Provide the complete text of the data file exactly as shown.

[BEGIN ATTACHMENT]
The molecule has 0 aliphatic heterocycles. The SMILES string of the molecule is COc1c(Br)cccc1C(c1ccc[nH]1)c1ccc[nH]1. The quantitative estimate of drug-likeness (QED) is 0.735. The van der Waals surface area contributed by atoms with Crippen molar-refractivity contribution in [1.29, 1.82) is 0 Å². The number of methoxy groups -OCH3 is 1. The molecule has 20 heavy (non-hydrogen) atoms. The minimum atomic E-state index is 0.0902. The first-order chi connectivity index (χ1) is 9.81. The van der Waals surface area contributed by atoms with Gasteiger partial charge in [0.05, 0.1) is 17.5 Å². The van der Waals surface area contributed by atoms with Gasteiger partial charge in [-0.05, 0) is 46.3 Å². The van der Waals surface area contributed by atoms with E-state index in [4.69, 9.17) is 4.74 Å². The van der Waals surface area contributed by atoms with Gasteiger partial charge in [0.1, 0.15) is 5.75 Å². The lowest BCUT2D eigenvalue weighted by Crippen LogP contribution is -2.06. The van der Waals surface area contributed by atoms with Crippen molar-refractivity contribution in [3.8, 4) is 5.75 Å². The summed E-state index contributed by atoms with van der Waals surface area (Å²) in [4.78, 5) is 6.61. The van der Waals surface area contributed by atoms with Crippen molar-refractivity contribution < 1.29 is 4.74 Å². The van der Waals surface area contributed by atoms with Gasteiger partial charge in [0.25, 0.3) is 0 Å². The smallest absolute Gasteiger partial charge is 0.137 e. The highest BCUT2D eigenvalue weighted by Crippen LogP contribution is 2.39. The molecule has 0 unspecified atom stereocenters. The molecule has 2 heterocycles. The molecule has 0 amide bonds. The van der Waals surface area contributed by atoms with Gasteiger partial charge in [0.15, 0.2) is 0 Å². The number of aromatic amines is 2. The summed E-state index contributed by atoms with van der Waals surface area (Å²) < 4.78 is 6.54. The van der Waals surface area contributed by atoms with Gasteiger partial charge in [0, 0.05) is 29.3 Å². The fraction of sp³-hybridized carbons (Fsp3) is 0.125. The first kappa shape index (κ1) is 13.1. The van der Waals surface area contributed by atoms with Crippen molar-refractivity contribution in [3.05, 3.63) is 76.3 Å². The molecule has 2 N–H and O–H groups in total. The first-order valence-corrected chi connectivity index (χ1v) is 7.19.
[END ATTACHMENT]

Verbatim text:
The molecule has 0 aliphatic heterocycles. The SMILES string of the molecule is COc1c(Br)cccc1C(c1ccc[nH]1)c1ccc[nH]1. The quantitative estimate of drug-likeness (QED) is 0.735. The van der Waals surface area contributed by atoms with Crippen molar-refractivity contribution in [1.29, 1.82) is 0 Å². The number of methoxy groups -OCH3 is 1. The molecule has 20 heavy (non-hydrogen) atoms. The minimum atomic E-state index is 0.0902. The first-order chi connectivity index (χ1) is 9.81. The van der Waals surface area contributed by atoms with Gasteiger partial charge in [0.05, 0.1) is 17.5 Å². The van der Waals surface area contributed by atoms with Gasteiger partial charge in [-0.05, 0) is 46.3 Å². The van der Waals surface area contributed by atoms with E-state index in [4.69, 9.17) is 4.74 Å². The van der Waals surface area contributed by atoms with Gasteiger partial charge in [0.1, 0.15) is 5.75 Å². The lowest BCUT2D eigenvalue weighted by Crippen LogP contribution is -2.06. The van der Waals surface area contributed by atoms with Crippen molar-refractivity contribution in [3.8, 4) is 5.75 Å². The summed E-state index contributed by atoms with van der Waals surface area (Å²) in [4.78, 5) is 6.61. The van der Waals surface area contributed by atoms with Crippen molar-refractivity contribution < 1.29 is 4.74 Å². The van der Waals surface area contributed by atoms with Gasteiger partial charge in [0.25, 0.3) is 0 Å². The smallest absolute Gasteiger partial charge is 0.137 e. The highest BCUT2D eigenvalue weighted by Crippen LogP contribution is 2.39. The molecule has 0 unspecified atom stereocenters. The molecule has 2 heterocycles. The molecule has 0 amide bonds. The van der Waals surface area contributed by atoms with Gasteiger partial charge in [0.15, 0.2) is 0 Å². The number of aromatic amines is 2. The summed E-state index contributed by atoms with van der Waals surface area (Å²) < 4.78 is 6.54. The van der Waals surface area contributed by atoms with Gasteiger partial charge in [0, 0.05) is 29.3 Å². The fraction of sp³-hybridized carbons (Fsp3) is 0.125. The first kappa shape index (κ1) is 13.1. The van der Waals surface area contributed by atoms with Crippen molar-refractivity contribution in [3.05, 3.63) is 76.3 Å². The molecule has 2 N–H and O–H groups in total. The first-order valence-corrected chi connectivity index (χ1v) is 7.19.